Jacquetta, daughter of the Count of Luxembourg and kinswoman to half the royalty of Europe, was married to the great Englishman John, Duke of Bedford, uncle to Henry VI. Widowed at the age of nineteen she took the extraordinary risk of marrying a gentleman of her house-hold for love, and then carved out a life for herself as Queen Margaret of Anjou's close friend and a Lancaster supporter - until the day that her daughter Elizabeth Woodville fell in love and married the rival king Edward IV. Of all the little-known but important women of the period, her dramatic story is the most neglected. With her links to Melusina, and to the founder of the house of Luxembourg, together with her reputation for making magic, she is the most haunting of heroines.
Philippa Gregory's book The Other Boyeln Girl was the book that started my love for Historical Fiction, I just loved that book along with 2 others in that series. I looked forward to her new series The War of the Rose also known as the Cousins War with high hopes.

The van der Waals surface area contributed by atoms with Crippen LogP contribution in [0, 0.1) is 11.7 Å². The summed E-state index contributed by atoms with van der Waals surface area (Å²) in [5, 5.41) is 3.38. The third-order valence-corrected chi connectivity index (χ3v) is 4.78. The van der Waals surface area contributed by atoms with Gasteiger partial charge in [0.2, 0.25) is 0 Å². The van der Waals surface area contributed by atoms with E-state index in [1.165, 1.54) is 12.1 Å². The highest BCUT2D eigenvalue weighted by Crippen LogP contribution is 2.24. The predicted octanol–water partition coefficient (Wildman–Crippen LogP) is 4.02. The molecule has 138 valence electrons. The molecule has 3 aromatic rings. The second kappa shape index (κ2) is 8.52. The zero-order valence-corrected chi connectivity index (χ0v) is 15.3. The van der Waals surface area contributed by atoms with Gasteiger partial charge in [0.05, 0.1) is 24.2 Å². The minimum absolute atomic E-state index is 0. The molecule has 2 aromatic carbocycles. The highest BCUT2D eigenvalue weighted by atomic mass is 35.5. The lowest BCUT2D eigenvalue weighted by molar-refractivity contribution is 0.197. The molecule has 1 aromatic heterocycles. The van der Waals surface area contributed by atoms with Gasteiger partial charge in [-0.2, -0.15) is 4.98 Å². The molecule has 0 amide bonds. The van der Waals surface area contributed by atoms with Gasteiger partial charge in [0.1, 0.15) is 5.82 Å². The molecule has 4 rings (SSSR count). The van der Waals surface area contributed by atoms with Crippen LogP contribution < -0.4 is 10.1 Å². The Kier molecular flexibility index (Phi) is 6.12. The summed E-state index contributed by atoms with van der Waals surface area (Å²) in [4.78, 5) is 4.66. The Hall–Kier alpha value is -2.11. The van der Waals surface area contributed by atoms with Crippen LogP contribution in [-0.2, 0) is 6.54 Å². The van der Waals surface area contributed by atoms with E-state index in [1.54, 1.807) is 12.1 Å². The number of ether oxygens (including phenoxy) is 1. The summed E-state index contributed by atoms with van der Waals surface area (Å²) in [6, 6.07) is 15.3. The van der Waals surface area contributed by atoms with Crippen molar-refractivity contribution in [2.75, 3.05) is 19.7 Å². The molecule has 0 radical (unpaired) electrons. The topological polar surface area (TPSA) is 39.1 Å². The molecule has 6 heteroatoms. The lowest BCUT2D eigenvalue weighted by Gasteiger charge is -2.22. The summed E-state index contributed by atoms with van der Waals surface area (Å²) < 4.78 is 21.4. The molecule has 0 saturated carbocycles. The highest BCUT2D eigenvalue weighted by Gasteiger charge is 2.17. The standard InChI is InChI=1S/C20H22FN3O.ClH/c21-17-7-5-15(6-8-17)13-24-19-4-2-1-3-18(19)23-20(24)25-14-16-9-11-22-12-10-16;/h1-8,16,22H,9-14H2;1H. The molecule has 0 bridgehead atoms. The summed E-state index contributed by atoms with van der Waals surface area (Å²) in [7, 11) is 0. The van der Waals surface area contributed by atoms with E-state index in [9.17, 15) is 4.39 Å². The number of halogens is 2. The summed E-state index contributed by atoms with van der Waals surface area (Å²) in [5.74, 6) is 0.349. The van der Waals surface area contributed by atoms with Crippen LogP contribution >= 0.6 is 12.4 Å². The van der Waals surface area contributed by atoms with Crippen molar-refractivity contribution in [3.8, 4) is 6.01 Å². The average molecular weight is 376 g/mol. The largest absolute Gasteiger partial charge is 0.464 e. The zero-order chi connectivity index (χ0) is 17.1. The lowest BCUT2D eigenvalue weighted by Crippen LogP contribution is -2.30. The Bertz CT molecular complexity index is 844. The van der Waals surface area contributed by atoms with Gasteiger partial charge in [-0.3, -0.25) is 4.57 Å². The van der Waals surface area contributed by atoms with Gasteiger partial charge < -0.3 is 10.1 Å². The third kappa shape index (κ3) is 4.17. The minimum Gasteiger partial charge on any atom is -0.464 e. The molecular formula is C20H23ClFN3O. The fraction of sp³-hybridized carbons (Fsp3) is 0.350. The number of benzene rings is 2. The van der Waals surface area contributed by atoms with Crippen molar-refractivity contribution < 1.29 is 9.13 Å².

This is book 3 in the series. The Red Queen was about Elizabeth Woodville, so we did see her mother in this one. The White Queen was about Margaret Beaufort.
So now we turn to Jacquetta, mother of Elizabeth Woodville. The book started off so nicely, there was Joan of Arc, her ties to Melusina and what I thought was a great beginning. Everything flowed together so nicely, I looked forward to reading more. There was her marriage to John, Duke of Bedford, widowhood and then falling in love with Richard Woodville. About half way through I felt it started to slow down somewhat. The friendship between the Queen and Jacquetta didn't seem genuine to me, I actually found the Queen to be somewhat spoiled, but that is my opinion, and she very well might have been. There was baby after baby (seriously I lost count as to how many there were and I found myself wondering what her body looked like after all those pregnancies).
It was still an interesting story, not as good as The Other Boleyn Girl and I am glad to have read it.